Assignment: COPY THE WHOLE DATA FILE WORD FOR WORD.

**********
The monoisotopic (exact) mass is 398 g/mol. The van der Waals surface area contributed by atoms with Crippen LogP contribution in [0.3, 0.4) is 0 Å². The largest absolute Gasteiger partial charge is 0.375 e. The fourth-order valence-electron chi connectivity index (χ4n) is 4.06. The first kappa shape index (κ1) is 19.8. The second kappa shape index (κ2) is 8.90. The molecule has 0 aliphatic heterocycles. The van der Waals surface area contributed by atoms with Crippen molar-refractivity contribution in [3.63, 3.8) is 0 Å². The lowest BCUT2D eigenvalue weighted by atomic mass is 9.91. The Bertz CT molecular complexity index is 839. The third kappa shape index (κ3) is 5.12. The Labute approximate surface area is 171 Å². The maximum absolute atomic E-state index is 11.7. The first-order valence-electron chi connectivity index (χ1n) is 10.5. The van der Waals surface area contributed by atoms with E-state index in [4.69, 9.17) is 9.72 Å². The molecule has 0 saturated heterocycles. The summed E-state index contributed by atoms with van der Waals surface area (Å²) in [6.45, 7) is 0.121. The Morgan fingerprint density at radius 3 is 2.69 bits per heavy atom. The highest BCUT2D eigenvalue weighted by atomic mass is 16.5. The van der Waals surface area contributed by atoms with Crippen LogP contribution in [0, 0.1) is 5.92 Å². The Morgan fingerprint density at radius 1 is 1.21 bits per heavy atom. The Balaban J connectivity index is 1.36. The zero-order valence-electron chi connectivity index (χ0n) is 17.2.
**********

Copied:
The monoisotopic (exact) mass is 398 g/mol. The van der Waals surface area contributed by atoms with Crippen LogP contribution in [0.3, 0.4) is 0 Å². The largest absolute Gasteiger partial charge is 0.375 e. The fourth-order valence-electron chi connectivity index (χ4n) is 4.06. The first kappa shape index (κ1) is 19.8. The second kappa shape index (κ2) is 8.90. The molecule has 0 aliphatic heterocycles. The van der Waals surface area contributed by atoms with Crippen molar-refractivity contribution in [3.63, 3.8) is 0 Å². The lowest BCUT2D eigenvalue weighted by atomic mass is 9.91. The Bertz CT molecular complexity index is 839. The third kappa shape index (κ3) is 5.12. The Labute approximate surface area is 171 Å². The maximum absolute atomic E-state index is 11.7. The first-order valence-electron chi connectivity index (χ1n) is 10.5. The van der Waals surface area contributed by atoms with E-state index in [4.69, 9.17) is 9.72 Å². The molecule has 0 saturated heterocycles. The summed E-state index contributed by atoms with van der Waals surface area (Å²) in [6.45, 7) is 0.121. The Morgan fingerprint density at radius 3 is 2.69 bits per heavy atom. The highest BCUT2D eigenvalue weighted by atomic mass is 16.5. The van der Waals surface area contributed by atoms with Crippen LogP contribution in [0, 0.1) is 5.92 Å². The Morgan fingerprint density at radius 1 is 1.21 bits per heavy atom. The Balaban J connectivity index is 1.36. The zero-order valence-electron chi connectivity index (χ0n) is 17.2.